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Book Review: Made in India - A journey that shows how one can stay true to themselves

Book Review: Made in India - A journey that shows how one can stay true to themselves

Saketh Ayyagari

Published: 18 March 2020 1:22 PM GMT

In a broader sense, all autobiographies have two things in common. Firstly, the writing itself resonates with the personality of the author. Secondly, all of them detail their respective battle with the mind. “Made in India”, a memoir by the country’s first supermodel Milind Soman and co-authored by Roopa Pai definitely ticks those boxes but it brings out a different story than we normally expect from this genre.

This is no rags-to-riches story or the backstory of some individual success. Hell, this is not even a message-dishing memoir where one moment changed everything. Instead, Milind’s journey throws up how one can stay true to themselves no matter whichever path life takes.

Now, that is a powerful message, especially when we look at how a boy from Shivaji Park became a national swimming champion, a supermodel, an actor, an entrepreneur, a long-distance runner and more. Despite all those twists and turns, by his own admission, he is still the same person today as he was before all this.

Milind Soman (Image: Milind Soman (Image:

This requires tremendous conviction and clarity, and “Made in India” carries those elements in its pages. The book’s format is also different from the usual, almost like two different plotlines merged together. Milind’s first-ever full marathon is broken down into chapters which are interspersed by his life’s journey, creating an interesting reading experience.

The narrative bustles with honesty and energy, be it his rise to become a multiple national swimming champion or when he elaborates the reasons behind missing out on the 1986 Asian Games team. Now, these are issues which persist in various forms in Indian Sports even today.

The book touches upon a few myths and mysteries of the fashion world and takes us behind Milind’s career in the movie and television industry. There is an unapologetic air to the proceedings, be it explaining the good side or highlighting the vices involved, including his own.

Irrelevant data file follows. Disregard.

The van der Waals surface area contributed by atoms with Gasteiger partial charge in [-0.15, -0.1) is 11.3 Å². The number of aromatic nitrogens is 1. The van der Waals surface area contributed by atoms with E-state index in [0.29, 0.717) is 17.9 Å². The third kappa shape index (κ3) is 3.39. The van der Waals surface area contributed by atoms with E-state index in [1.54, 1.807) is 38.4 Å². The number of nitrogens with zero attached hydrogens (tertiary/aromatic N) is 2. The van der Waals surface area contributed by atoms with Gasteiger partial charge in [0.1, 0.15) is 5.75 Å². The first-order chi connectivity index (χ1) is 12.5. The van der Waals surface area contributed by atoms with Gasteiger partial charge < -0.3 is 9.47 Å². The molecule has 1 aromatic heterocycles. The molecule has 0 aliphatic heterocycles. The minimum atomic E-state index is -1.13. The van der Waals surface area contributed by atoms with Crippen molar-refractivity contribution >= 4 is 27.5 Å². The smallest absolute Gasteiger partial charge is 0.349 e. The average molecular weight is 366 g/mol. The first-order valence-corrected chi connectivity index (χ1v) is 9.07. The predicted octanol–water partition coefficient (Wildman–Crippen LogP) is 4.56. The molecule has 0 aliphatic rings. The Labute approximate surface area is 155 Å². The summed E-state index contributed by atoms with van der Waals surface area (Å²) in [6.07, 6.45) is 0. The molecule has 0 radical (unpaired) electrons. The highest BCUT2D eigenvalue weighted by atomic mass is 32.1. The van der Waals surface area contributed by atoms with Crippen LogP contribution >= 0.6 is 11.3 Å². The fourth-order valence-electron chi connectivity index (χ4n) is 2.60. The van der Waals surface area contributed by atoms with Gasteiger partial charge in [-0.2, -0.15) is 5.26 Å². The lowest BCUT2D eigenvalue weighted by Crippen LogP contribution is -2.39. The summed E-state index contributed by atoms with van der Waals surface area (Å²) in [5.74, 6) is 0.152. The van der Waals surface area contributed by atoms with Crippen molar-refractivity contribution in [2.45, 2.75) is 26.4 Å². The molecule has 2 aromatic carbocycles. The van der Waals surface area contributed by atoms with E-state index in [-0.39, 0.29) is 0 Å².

There is also enough space for Milind’s personal life - his mother, sisters and relationships spoken about at length and how each of them helped shape different parts of his life. His mother, in particular, is just as inspirational and the son’s admiration is evident.

Before speaking about his transformation into a tree lover and a running person, there is something for me to state. Personally, there were two times when the name Milind Soman left a lasting memory. The first time was in the 90s when Alisha Chinai’s album “Made In India” (incidentally, the name of the book as well) made Milind the country’s heartthrob.

The second time was back in 2015 when I read a blog on Milind’s journey to complete the Ironman triathlon as a 50th birthday gift to himself. Since then, he has been nothing short of an inspiration and those chapters give a lot of insight for every fitness enthusiast. His planning and preparation are radically different from the usual and he explains how it is all about the mind in various ways throughout the book.

Among the variety of companies and initiatives he has founded and supported, the Pinkathon truly stands out. The writing has a different level of sincerity in those pages and the honesty behind the cause shines through both in the thought process as well as how it has blossomed over the years.

Thus, Made In India is a light-hearted read which never tries to become something it is not. To the ones interested in his various careers, relationships and controversies, there is the story. And to the ones seeking inspiration, they will find it in spades albeit without drama.

If any of these is your thing, then this is a worthy read for you.

This piece is a review of the newly launched book ‘Made in India’, a property of Penguin India co-authored by Milind Soman and Roopa Pai.

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